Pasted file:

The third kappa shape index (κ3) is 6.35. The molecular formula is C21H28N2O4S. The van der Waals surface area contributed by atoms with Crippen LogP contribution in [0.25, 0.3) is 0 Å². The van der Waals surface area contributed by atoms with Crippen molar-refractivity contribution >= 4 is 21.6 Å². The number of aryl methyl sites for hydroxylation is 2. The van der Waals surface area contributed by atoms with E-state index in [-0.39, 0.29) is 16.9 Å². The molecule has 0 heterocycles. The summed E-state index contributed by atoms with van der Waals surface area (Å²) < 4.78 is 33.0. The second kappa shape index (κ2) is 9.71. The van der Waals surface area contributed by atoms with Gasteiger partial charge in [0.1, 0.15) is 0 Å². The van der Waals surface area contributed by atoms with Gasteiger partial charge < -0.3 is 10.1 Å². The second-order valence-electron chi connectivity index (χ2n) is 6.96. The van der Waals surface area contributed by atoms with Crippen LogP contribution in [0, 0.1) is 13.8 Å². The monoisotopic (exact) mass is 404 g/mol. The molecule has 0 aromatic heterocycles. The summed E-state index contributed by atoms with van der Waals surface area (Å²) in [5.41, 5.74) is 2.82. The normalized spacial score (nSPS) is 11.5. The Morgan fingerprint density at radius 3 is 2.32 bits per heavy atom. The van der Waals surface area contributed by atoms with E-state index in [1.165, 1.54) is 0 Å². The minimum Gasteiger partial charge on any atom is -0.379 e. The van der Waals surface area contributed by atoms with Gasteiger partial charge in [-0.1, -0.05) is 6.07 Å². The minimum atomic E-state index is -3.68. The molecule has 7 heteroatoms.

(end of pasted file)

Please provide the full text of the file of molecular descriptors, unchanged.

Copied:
The third kappa shape index (κ3) is 6.35. The molecular formula is C21H28N2O4S. The van der Waals surface area contributed by atoms with Crippen LogP contribution in [0.25, 0.3) is 0 Å². The van der Waals surface area contributed by atoms with Crippen molar-refractivity contribution >= 4 is 21.6 Å². The number of aryl methyl sites for hydroxylation is 2. The van der Waals surface area contributed by atoms with E-state index in [-0.39, 0.29) is 16.9 Å². The molecule has 0 heterocycles. The summed E-state index contributed by atoms with van der Waals surface area (Å²) < 4.78 is 33.0. The second kappa shape index (κ2) is 9.71. The van der Waals surface area contributed by atoms with Gasteiger partial charge in [0.1, 0.15) is 0 Å². The van der Waals surface area contributed by atoms with Gasteiger partial charge < -0.3 is 10.1 Å². The second-order valence-electron chi connectivity index (χ2n) is 6.96. The van der Waals surface area contributed by atoms with Crippen LogP contribution in [0, 0.1) is 13.8 Å². The monoisotopic (exact) mass is 404 g/mol. The molecule has 0 aromatic heterocycles. The summed E-state index contributed by atoms with van der Waals surface area (Å²) in [5.41, 5.74) is 2.82. The normalized spacial score (nSPS) is 11.5. The Morgan fingerprint density at radius 3 is 2.32 bits per heavy atom. The van der Waals surface area contributed by atoms with E-state index in [1.165, 1.54) is 0 Å². The minimum Gasteiger partial charge on any atom is -0.379 e. The van der Waals surface area contributed by atoms with Gasteiger partial charge in [-0.1, -0.05) is 6.07 Å². The minimum atomic E-state index is -3.68. The molecule has 7 heteroatoms.